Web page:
• Paying retail - There are too many good resources on the web now for anyone to be paying full retail price. Before you buy anything, be sure to do your comparison shopping online and find a discount coupon or a special promotion. At the minimum, make sure you take advantage of cash back rewards when you shop.
  • Buying new when used would do — Another question to ask is whether or not you need to buy new. There are plenty places where you find good used items. This is especially true with car purchase, where buying used is often a better option.
  • Paying late fees
  • Relying on your job as the only source of income – This is something that we preach religiously on Moolanomy…build and diversify your income.
  • Passing up tax breaks – There are many tax credits and deductions that you can potentially claim. Don’t be complacent and make sure you know what they are so that you can take advantage of them.
  • Not asking for help when you need it – Do-it-yourself is great (to some extent), but we all need help occasionally. There are plenty of free advice online, but there are also times when you should pay for help. Don’t be afraid to do this because what you paid the expert could cost far less than the mistake that could result from a botched DIY attempt.

Debt Management

  • Paying only the minimums – The best way to use a credit card is to pay it off each month. If you only pay the minimum, you could be paying far more than the original purchase price. Here is a credit card payment calculator that shows you how much interest you’ll pay by paying only the minimum payment.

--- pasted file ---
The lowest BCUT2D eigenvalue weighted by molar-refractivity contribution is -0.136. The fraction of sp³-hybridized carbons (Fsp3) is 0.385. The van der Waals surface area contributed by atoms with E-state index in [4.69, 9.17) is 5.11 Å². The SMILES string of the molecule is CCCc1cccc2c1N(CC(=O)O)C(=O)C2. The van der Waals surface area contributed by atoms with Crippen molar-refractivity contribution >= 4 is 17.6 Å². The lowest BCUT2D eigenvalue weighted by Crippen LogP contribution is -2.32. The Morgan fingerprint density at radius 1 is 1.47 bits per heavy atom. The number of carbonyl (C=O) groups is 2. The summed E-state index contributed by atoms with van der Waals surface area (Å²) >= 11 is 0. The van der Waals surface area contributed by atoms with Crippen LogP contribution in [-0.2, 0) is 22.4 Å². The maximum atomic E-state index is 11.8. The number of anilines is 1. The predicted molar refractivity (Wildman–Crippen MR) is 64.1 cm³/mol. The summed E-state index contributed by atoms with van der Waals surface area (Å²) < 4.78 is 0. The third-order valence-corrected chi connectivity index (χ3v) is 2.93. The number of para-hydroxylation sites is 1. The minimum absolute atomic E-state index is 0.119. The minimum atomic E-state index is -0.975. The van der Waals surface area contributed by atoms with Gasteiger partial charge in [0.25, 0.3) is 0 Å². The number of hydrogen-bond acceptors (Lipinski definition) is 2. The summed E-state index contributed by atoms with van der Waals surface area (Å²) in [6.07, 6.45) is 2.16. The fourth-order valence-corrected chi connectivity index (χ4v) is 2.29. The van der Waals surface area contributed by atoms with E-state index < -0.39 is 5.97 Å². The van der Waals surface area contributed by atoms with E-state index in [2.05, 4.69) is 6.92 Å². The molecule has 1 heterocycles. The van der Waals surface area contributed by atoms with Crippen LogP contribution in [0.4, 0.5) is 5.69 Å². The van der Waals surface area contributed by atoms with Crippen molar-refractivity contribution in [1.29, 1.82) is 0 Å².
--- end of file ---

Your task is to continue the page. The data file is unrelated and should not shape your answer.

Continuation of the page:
• Taking on too much, or too little, debt – Debt is not always necessarily bad (especially now that the borrowing rate is so low). While you should avoid consumer debt, taking on debt to buy a house (or better yet, an investment property), or to start (or expand) your business is not necessarily a bad thing.
  • Not paying attention to your credit – Whether or not you plan to borrow money, your credit is important. Learn how to track and improve your credit.

Saving for Retirement and Investing

Insurance

  • Overpaying for home insurance – We covered this earlier in the series, insurance is where you can save a lot of money very quickly.
  • Putting off buying life or health insurance – Both of these are meant to protect you against catastrophic event. The younger and healthier you are, the cheaper it is to buy into these plans. Don’t put it off and put your finances and family at risk.

Your To Do List

If you want to succeed financially, do NOT do these things:

  • Spend more than you earn
  • Buy too much house
  • Ignore your bills
  • Rely on credit cards
  • Save nothing for the future

If that doesn’t sound like the best of ideas… go back and read through this series, implement what you find, and enjoy a stronger financial future.

About the Author

By , on Sep 8, 2012
Kevin Mulligan
Kevin Mulligan is a debt reduction champion with a passion for teaching people how to budget and stay out of debt. He's building a personal finance freelance writing career and has written for RothIRA.com, Discover Bank, and many others.

15 Steps Financial Success Plan

Leave Your Comment (8 Comments)

  1. Jenny @ Frugal Guru Guide says:

    For those who don’t own a home, renter’s insurance is a must. So many people don’t buy it, and when something happens, they lose everything.